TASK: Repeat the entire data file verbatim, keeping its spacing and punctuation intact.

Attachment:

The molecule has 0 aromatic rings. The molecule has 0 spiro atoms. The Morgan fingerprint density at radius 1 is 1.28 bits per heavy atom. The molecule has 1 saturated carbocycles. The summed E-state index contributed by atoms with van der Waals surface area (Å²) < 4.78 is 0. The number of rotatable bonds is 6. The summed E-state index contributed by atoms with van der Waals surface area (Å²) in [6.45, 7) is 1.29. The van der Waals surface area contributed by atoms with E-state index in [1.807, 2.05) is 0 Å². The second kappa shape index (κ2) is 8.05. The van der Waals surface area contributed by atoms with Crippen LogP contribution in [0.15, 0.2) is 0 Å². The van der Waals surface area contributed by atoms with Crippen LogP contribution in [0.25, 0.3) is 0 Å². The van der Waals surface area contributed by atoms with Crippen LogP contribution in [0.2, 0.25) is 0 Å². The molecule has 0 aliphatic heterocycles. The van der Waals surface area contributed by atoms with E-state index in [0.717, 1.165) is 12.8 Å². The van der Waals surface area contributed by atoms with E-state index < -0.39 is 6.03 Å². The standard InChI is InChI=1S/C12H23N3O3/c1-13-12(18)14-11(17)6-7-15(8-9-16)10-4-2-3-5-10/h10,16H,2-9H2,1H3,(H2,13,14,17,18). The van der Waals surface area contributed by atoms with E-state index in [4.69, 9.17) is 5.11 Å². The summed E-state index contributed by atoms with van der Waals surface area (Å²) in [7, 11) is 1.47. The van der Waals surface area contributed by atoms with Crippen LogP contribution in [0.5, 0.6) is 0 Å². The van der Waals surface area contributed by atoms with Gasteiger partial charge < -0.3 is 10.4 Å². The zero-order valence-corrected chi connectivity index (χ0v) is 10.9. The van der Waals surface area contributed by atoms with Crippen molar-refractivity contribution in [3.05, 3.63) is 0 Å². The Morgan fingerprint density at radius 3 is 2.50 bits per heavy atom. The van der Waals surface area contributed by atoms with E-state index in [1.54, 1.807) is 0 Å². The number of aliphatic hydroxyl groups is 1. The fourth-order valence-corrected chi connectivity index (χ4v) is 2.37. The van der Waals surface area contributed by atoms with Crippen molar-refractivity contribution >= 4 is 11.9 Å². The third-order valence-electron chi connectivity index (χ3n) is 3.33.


The molecule has 0 aromatic rings. The molecule has 0 spiro atoms. The Morgan fingerprint density at radius 1 is 1.28 bits per heavy atom. The molecule has 1 saturated carbocycles. The summed E-state index contributed by atoms with van der Waals surface area (Å²) < 4.78 is 0. The number of rotatable bonds is 6. The summed E-state index contributed by atoms with van der Waals surface area (Å²) in [6.45, 7) is 1.29. The van der Waals surface area contributed by atoms with E-state index in [1.807, 2.05) is 0 Å². The second kappa shape index (κ2) is 8.05. The van der Waals surface area contributed by atoms with Crippen LogP contribution in [0.15, 0.2) is 0 Å². The van der Waals surface area contributed by atoms with Crippen LogP contribution in [0.25, 0.3) is 0 Å². The van der Waals surface area contributed by atoms with Crippen LogP contribution in [0.2, 0.25) is 0 Å². The molecule has 0 aliphatic heterocycles. The van der Waals surface area contributed by atoms with E-state index in [0.717, 1.165) is 12.8 Å². The van der Waals surface area contributed by atoms with E-state index < -0.39 is 6.03 Å². The standard InChI is InChI=1S/C12H23N3O3/c1-13-12(18)14-11(17)6-7-15(8-9-16)10-4-2-3-5-10/h10,16H,2-9H2,1H3,(H2,13,14,17,18). The van der Waals surface area contributed by atoms with E-state index in [4.69, 9.17) is 5.11 Å². The summed E-state index contributed by atoms with van der Waals surface area (Å²) in [7, 11) is 1.47. The van der Waals surface area contributed by atoms with Crippen LogP contribution in [0.5, 0.6) is 0 Å². The van der Waals surface area contributed by atoms with Gasteiger partial charge < -0.3 is 10.4 Å². The zero-order valence-corrected chi connectivity index (χ0v) is 10.9. The van der Waals surface area contributed by atoms with Crippen molar-refractivity contribution in [3.05, 3.63) is 0 Å². The Morgan fingerprint density at radius 3 is 2.50 bits per heavy atom. The van der Waals surface area contributed by atoms with E-state index in [1.54, 1.807) is 0 Å². The number of aliphatic hydroxyl groups is 1. The fourth-order valence-corrected chi connectivity index (χ4v) is 2.37. The van der Waals surface area contributed by atoms with Crippen molar-refractivity contribution >= 4 is 11.9 Å². The third-order valence-electron chi connectivity index (χ3n) is 3.33.